November 4, 2011 § Leave a comment
Étienne Balibar on the vagueness of and reuse of maps from French colonialism.
‘In short, today, the contemporary (the fictive relational unity of the historical present) is transnational because our modernity is that of a tendentially global capital’
November 3, 2011 § Leave a comment
‘Increasingly, the fiction of the contemporary is primarily a global or a planetary fiction. More specifically, a fiction of a global transnationality has recently displaced the 140-year hegemony of an internationalist imaginary, 1848-1989, which came in a variety of political forms. This is a fiction – a projection of the temporary unity of the present across the planet – grounded in the contradictory penetration of received social forms (‘communities’, ‘cultures’, ‘nations’, ‘societies’ – all increasingly inadequate formulations) by capital, and their consequent enforced interconnection and dependency. In short, today, the contemporary (the fictive relational unity of the historical present) is transational because our modernity is that of a tendentially global capital. Transnationality is the putative socio-spatial form of the current temporal unity of historical experience. […]
Territorial frontiers or borders (basically, nation-states) are subject to erosion by ‘globalization’ in two ways. First, they have an increasing albeit still restricted physical ‘permeability’. ‘Borders are easily crossed from metropolitan countries, whereas attempts to enter from the so-called peripheral countries encounter bureaucratic and policed frontiers, altogether more difficult to permeate’ (Spivak, Death of a Discipline. p. ix). People mainly cross borders from the so-called periphery to the metaphorical centre only as variable capital — including as art labour. (Art is a kind of passport. In the new transnational spaces, it figures a market utopia of free movement, while in actuality it embodies the contradiction of the mediation of this movement by capital.)’
Peter Osborne. ‘The Fiction of the Contemporary: Speculative Collectivity and Transnationality in the Atlas Group’. In Aesthetics and Contemporary Art edited by Luke Skrebowski and Armen Avanessian.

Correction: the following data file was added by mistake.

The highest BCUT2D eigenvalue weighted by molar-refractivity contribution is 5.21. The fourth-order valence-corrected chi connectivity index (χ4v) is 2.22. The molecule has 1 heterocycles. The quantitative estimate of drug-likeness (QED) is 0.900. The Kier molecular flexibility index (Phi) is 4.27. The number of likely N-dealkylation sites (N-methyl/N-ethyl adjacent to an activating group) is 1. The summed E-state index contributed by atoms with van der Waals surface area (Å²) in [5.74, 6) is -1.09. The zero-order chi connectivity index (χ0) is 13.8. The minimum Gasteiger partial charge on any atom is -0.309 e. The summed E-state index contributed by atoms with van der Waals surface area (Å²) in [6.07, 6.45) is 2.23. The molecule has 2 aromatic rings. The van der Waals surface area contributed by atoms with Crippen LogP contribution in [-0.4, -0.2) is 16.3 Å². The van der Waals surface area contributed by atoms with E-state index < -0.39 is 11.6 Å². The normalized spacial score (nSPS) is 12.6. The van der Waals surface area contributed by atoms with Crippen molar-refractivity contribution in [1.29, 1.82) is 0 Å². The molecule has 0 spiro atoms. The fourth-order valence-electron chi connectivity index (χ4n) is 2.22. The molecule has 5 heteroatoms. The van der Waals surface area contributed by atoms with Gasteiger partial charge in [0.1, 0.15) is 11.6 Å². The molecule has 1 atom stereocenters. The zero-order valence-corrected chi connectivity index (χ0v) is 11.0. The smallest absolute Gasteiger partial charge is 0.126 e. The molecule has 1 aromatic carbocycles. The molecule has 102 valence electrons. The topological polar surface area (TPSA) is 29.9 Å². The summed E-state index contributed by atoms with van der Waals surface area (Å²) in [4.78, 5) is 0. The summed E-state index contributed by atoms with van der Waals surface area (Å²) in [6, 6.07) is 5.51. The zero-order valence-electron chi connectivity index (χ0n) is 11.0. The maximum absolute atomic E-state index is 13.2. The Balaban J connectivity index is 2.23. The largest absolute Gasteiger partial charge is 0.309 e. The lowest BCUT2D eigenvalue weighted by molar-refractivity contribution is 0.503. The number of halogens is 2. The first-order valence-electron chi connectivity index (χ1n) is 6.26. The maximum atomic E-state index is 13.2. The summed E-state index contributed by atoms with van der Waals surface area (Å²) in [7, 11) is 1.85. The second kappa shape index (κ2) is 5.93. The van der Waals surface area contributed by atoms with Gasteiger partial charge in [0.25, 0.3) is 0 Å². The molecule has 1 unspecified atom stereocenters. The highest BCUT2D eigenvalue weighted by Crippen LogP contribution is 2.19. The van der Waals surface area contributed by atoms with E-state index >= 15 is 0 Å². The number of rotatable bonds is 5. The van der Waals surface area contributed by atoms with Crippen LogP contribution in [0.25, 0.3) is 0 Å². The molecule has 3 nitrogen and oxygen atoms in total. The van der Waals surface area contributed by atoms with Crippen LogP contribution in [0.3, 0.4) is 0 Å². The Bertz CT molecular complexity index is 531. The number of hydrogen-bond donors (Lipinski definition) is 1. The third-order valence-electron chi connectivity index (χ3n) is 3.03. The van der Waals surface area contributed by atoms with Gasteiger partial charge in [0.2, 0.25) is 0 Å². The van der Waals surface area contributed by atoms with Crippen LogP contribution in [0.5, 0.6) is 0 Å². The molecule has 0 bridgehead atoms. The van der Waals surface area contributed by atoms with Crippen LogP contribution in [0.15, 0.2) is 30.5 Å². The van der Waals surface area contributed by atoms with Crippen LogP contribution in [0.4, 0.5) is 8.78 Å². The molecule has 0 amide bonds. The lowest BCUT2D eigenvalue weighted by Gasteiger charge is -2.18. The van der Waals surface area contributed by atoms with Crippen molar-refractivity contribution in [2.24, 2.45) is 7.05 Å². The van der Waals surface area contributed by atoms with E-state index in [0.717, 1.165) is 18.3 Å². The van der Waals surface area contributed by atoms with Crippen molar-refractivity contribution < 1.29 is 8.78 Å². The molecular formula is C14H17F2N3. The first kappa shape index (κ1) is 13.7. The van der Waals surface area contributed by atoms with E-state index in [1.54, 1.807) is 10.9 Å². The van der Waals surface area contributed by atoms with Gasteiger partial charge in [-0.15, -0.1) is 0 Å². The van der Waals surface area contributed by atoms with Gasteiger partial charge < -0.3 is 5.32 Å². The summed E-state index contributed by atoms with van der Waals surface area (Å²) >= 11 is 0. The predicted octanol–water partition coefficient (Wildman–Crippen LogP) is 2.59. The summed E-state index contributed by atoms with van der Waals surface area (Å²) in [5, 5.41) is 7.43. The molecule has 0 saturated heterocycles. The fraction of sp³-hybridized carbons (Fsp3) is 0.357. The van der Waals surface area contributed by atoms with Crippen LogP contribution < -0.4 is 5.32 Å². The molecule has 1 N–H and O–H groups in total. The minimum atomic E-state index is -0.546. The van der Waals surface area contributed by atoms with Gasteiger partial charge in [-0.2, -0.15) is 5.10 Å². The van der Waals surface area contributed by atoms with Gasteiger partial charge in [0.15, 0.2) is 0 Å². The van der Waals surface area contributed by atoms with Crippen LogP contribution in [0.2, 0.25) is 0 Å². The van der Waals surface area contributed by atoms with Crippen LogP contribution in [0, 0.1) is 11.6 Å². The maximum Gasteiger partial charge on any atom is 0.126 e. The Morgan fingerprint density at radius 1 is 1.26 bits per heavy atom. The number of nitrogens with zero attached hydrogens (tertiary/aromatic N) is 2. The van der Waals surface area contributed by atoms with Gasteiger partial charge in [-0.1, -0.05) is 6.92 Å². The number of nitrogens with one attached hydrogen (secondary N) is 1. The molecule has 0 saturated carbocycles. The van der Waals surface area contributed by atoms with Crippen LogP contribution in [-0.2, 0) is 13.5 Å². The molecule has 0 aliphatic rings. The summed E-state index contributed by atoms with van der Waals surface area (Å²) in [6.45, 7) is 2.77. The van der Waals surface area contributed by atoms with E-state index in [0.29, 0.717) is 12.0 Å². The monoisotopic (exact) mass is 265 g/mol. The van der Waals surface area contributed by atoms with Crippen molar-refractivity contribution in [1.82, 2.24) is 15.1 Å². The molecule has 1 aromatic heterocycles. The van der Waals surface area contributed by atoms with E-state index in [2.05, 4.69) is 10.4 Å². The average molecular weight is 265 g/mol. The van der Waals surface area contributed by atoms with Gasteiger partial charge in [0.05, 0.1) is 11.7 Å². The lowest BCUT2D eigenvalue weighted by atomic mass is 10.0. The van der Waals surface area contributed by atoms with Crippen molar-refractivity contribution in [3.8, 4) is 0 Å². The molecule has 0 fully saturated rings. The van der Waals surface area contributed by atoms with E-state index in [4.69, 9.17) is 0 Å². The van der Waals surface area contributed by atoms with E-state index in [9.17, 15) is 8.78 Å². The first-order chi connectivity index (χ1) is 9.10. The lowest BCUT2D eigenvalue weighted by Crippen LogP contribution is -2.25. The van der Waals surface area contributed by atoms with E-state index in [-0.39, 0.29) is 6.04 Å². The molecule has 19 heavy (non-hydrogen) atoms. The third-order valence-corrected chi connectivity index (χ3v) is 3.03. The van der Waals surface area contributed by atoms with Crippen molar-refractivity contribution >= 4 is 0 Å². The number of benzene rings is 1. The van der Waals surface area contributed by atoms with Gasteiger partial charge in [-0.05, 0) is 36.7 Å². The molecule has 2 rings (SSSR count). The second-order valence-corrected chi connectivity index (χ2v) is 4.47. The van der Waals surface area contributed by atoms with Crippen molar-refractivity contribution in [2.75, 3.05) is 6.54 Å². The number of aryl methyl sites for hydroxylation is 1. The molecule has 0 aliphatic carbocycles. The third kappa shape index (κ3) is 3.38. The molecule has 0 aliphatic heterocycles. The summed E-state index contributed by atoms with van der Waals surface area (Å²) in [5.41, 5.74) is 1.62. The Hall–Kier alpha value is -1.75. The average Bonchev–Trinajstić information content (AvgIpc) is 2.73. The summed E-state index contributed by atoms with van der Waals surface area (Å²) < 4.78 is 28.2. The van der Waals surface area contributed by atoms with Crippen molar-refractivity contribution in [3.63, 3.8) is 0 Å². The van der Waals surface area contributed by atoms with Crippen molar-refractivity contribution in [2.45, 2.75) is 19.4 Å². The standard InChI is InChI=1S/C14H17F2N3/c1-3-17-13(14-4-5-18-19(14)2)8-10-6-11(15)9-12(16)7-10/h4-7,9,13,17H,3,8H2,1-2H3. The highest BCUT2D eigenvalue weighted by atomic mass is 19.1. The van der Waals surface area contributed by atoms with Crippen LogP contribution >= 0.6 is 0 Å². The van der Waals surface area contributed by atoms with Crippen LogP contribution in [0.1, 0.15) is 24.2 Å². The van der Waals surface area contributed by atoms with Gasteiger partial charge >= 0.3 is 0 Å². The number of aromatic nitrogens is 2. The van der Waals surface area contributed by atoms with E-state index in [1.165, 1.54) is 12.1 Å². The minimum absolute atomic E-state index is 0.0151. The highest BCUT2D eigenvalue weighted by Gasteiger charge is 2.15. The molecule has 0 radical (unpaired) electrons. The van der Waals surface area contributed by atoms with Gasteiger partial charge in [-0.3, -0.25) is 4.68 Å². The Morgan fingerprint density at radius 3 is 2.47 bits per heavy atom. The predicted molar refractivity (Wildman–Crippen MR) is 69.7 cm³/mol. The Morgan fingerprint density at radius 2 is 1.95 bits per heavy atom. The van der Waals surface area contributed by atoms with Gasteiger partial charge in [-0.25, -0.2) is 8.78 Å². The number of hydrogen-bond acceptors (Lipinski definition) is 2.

November 2, 2011 § Leave a comment
Livedspace and the people’s republic of rice and beans are pleased to present an evening of film and discussion, from 8pm on the 3rd November 2011, featuring Gabriel White’s film AUCKLANTIS (2008) from 8.15pm.
In Aucklantis, White interrogates his own city as a metaphor for all cities.
“He stalks the city like a latter day Baudelairean flaneur, weaving a complex meditation on the bizarrerie of the ordinary lives and landscapes we take for granted.” – Jack Ross
Location: Rice and Beans, 2nd floor, Albell Chambers, 127 Lower Stuart Street, Dunedin, New Zealand
Mini State, from Gabriel White’s Oracle Drive, a feature film in progress.
Producer: Amelia Harris
Soundtrack: Chris O’Conner
Graphics and post production: Markus Hofko
all rights reserved C Gabriel White
Brief description of project: Oracle Drive is a sideways look at Auckland’s North Shore – a sprawling suburban superville. Using landscape shots, monologues, performances, drums and graphics, the film fancifully maps a landscape which (like an oracle) babbles out cultural and historical references ranging from Pythagoreanism to medieval fortresses to the US Space program. If ‘The Shore’ stands for everything that is taken as standard in contemporary New Zealand, it becomes here the location of everything that is peculiar and dreamlike, provoking unexpected, even magical ways of seeing habitually overlooked, slightly haunting territories.
Bio: Gabriel White is a performer, writer and filmmaker based in Auckland, New Zealand. White has concentrated for the past decade on exploring and remapping landscapes. He has a particular interest in working with verbal material, whether in his more serious oral histories, Stories of Tāmaki (2010) and The Unplanned Masterpiece (2009), or in the more playful and poetic works of The World Blank series (2001-2010).
The works of The World Blank series (Dry Dock, Aucklantis, Tongdo Fantasia, The Tree of Tule, Journey to the West) are travelogues characterised by an irreverent, stream-of-consciousness, in situ approach. Speaking to a handheld camera as he wanders far (and not-so far) flung regions, the artist weaves monologues into intricate, whimsical mappings of his surroundings.
November 2, 2011 § Leave a comment